Remember this Target commercial? "I could wear hats - if I partook in hat-like things..."
In the end, she determined that she 'totally wears hats.' I agree; I totally wear hats too. Over the last two weeks, I went through a bit of an obsession with hats, cloches in particular. Cloche (French for “bell”) hats were invented by French milliner Caroline Reboux in 1908 and were especially popular during the 1920’s and early 1930’s. Hatshapers.com has an interesting slideshow demonstrating how a felt cloche is made, starting from scratch with a wool batt and a hat form. It's very hands-on, and also a bit messy - kind of like an adult version of fingerpainting with an extremely cool hat as the end product.
Since it's January and I had a nasty cold, I didn't think working with that much water would be good for me. I did have knitting needles and lots of yarn, though, so I decided to knit one. First up: Escargot, from Knitty. It was such fun to knit, and it's so cute! Apparently cloches are like potato chips; I couldn't knit just one. Enter three new patterns: Nefret, La Bonita, and Cloche Encounter. They're all variations on the cloche theme, but each has details that makes it unique. All three are shown at left, with two versions each of Nefret and Cloche Encounter. You can see how different color combinations give each hat personality.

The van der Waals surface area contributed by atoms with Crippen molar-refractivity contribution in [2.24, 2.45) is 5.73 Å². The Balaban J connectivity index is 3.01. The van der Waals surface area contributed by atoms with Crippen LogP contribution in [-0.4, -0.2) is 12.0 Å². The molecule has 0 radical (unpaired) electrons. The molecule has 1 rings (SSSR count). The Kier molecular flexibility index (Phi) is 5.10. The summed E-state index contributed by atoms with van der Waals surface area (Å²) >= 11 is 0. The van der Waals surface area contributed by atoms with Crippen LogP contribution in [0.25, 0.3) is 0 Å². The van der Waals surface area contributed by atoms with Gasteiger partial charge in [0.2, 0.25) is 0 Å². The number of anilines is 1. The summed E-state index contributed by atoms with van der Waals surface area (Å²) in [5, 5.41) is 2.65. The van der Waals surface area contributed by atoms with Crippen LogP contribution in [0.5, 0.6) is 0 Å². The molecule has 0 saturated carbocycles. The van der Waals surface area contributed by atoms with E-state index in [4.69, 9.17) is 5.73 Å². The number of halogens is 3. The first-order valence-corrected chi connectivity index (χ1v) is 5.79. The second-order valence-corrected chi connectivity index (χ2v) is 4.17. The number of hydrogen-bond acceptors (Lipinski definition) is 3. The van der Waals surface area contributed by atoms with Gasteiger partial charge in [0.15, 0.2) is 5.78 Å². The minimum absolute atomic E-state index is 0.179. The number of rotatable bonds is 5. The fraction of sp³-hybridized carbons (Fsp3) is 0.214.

The Nefret Cloche was named for the daughter in the Amelia Peabody mysteries by Elizabeth Peters. Nefret, accented on the second syllable, is an Egyptian name meaning "beautiful." You may recognize some similarity to the name of Queen Nefertiti, meaning "the beautiful one comes." The Nefret Cloche is a versatile beauty which can be knit in a solid color or using contrasting yarn for the picot edges. Several embellishment options are included in the pattern: a blooming rose, an I-cord rosette, I-cord bow, and double bow.
Nefret Cloche, $5.95 from Ravelry and Patternfish
La Bonita Cloche, $5.95 from Ravelry and Patternfish
Cloche Encounter, $5.95 from Ravelry and Patternfish